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Peyton Reed Chosen As ‘Ant-Man’ Director; Adam
RATINGS RAT RACE: ‘Crossbones’ Steady In Week
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UPDATED: ‘The Fault In Our Stars’ Spectacular
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UPDATE: ABC’s NBA Finals Game 1 Up From 2013;
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EMMYS Q&A: Andy Samberg Of ‘Brooklyn Nine-Nine’ On Modern Comedy
By ANTHONY D'ALESSANDRO | Friday June 6, 2014 @ 4:01pm PDTTags: Andy Samberg, Awardsline, Brooklyn Nine-Nine, Emmy Awards
Four months after Andy Samberg’s departure from
co-creators Michael Schur and Daniel Goor lassoed him to anchor their police comedy pilot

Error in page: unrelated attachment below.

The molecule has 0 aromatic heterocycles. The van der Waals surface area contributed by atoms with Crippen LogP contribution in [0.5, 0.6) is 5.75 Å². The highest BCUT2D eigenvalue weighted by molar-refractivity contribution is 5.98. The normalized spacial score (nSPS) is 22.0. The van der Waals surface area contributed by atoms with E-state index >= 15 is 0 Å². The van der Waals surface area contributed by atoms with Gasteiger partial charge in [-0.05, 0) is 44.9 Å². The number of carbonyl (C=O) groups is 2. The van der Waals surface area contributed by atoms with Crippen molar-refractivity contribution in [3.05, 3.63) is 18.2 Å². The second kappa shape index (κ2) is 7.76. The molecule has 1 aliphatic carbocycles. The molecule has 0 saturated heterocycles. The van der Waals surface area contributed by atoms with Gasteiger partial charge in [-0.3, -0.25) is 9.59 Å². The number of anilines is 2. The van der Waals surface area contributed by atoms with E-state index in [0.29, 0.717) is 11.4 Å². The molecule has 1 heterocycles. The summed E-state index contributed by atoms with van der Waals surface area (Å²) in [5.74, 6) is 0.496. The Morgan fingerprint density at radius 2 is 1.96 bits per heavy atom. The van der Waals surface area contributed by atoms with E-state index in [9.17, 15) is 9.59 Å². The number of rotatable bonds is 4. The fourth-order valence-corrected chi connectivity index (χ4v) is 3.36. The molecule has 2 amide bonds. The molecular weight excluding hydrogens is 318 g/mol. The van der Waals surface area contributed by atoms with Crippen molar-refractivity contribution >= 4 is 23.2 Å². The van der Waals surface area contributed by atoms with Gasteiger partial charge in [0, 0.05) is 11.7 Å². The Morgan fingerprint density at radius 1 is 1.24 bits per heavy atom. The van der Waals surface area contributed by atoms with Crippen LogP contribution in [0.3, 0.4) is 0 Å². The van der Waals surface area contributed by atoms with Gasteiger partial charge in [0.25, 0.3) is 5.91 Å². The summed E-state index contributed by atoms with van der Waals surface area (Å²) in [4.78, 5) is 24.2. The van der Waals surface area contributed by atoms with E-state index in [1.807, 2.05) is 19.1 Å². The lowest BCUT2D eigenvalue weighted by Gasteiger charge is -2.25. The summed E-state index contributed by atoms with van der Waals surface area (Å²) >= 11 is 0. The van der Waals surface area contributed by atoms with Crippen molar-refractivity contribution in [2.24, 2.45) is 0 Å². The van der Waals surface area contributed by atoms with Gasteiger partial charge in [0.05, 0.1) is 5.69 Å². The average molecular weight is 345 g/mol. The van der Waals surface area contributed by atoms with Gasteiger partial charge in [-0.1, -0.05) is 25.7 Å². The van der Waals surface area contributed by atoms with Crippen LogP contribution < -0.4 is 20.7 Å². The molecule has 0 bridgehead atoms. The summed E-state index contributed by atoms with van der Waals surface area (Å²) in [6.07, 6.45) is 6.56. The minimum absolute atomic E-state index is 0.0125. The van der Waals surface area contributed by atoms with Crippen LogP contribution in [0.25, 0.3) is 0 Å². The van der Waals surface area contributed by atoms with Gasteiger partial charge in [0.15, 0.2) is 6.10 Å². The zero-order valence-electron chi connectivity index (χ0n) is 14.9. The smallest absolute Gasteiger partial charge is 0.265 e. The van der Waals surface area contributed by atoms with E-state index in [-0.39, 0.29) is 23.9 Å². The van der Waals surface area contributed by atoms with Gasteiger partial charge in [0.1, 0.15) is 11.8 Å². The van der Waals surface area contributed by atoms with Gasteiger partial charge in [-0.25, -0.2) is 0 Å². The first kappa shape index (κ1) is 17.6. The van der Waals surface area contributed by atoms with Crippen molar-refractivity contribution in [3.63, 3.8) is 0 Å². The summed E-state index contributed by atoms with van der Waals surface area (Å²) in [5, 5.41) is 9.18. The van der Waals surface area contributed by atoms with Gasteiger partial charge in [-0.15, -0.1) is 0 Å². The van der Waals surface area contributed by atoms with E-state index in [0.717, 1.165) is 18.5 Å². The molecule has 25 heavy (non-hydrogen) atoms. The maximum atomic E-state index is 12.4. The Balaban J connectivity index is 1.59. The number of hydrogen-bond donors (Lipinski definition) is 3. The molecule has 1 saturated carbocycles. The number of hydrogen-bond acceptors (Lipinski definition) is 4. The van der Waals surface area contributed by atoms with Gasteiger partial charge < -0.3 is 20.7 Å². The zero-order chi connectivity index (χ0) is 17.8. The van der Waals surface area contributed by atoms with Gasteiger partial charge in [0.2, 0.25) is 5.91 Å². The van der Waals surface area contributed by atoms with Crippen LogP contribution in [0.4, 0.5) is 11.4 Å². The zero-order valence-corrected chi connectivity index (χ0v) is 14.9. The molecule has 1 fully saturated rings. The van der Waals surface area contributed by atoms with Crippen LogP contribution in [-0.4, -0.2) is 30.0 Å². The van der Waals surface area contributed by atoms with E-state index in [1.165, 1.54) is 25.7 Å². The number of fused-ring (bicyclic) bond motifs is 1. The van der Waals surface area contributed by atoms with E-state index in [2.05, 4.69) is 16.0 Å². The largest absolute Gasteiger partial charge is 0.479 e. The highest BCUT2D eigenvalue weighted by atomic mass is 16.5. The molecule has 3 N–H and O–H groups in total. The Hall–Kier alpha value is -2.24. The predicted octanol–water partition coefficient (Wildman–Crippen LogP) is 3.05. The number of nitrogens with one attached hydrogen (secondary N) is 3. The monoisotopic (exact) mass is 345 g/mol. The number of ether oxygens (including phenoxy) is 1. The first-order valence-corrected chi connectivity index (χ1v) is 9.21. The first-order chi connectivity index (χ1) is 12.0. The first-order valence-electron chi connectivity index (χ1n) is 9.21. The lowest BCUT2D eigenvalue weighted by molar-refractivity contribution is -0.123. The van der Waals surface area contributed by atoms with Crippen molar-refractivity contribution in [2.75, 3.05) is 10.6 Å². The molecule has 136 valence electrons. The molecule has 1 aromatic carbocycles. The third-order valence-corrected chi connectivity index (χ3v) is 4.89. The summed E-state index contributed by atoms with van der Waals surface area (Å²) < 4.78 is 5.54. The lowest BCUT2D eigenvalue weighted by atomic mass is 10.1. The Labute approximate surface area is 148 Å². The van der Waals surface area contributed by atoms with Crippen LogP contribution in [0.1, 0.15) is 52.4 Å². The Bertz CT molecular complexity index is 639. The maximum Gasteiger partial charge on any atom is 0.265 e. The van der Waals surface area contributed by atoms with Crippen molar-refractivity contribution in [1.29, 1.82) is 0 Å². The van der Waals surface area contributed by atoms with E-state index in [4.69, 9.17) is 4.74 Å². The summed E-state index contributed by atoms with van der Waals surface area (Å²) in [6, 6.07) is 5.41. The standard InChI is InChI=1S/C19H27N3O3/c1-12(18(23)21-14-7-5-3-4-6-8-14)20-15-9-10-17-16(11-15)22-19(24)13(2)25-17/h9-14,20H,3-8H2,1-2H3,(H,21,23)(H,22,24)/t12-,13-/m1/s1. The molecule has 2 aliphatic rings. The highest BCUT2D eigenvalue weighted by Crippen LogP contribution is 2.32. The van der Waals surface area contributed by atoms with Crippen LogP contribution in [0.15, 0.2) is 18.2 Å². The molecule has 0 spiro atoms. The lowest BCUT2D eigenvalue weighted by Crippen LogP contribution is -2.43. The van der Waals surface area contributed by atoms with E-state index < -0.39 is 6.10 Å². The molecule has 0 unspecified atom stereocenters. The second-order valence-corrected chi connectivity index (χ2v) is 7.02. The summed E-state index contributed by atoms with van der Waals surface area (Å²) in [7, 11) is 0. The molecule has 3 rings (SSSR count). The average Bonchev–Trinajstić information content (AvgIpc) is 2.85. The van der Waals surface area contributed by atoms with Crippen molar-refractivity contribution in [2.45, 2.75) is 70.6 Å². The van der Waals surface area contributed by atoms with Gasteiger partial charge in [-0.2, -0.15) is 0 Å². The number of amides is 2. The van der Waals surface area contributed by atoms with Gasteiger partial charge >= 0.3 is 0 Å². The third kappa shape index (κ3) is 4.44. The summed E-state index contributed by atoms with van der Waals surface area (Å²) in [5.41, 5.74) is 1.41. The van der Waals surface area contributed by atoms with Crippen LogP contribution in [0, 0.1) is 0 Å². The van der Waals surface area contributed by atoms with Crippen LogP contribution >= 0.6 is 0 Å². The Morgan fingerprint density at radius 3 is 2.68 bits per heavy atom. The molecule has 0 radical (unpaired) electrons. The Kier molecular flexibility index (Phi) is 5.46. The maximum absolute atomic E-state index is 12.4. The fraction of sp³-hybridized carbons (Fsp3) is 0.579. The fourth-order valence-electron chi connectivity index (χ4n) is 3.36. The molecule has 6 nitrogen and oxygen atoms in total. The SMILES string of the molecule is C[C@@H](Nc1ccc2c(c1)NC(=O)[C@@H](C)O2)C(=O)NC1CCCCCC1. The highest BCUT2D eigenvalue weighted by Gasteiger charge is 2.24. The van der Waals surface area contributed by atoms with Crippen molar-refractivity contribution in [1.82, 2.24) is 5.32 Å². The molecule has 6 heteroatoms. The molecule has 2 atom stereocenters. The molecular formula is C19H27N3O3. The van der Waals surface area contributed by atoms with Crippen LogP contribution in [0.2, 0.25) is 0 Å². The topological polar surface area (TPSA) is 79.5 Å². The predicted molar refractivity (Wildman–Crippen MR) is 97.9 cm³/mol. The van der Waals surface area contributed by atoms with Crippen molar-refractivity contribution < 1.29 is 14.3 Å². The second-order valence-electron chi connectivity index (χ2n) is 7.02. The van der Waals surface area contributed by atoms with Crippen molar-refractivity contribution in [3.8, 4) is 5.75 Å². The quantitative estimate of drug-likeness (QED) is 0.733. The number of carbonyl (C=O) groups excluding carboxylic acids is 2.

alter egos — such as his cocky Nicolas Cage and the accountant Mort Feingold — Samberg’s Detective Jake Peralta is a goofy, affable, outspoken guy who breaks the
rules and somehow, despite his attention deficit disorder, always gets his man (by the seat of his pants). Like previous
peers, Samberg shot for the big screen but with mixed results, from the Adam Sandler misfire
’s bumbling detective fits the actor like a glove. In January, Samberg walked away with a Golden Globe award for best comedy actor for the role, immediately gaining awards-season traction as the contender to watch.
AWARDSLINE: Was there any hesitation about returning to TV since most
ANDY SAMBERG: I never gave it a second thought. As soon as Mike (Schur) and Dan (Goor) asked, I knew I was going to do the show. I respect their work so much. I had people like Amy Poehler and Tina Fey to look to in terms of seguing from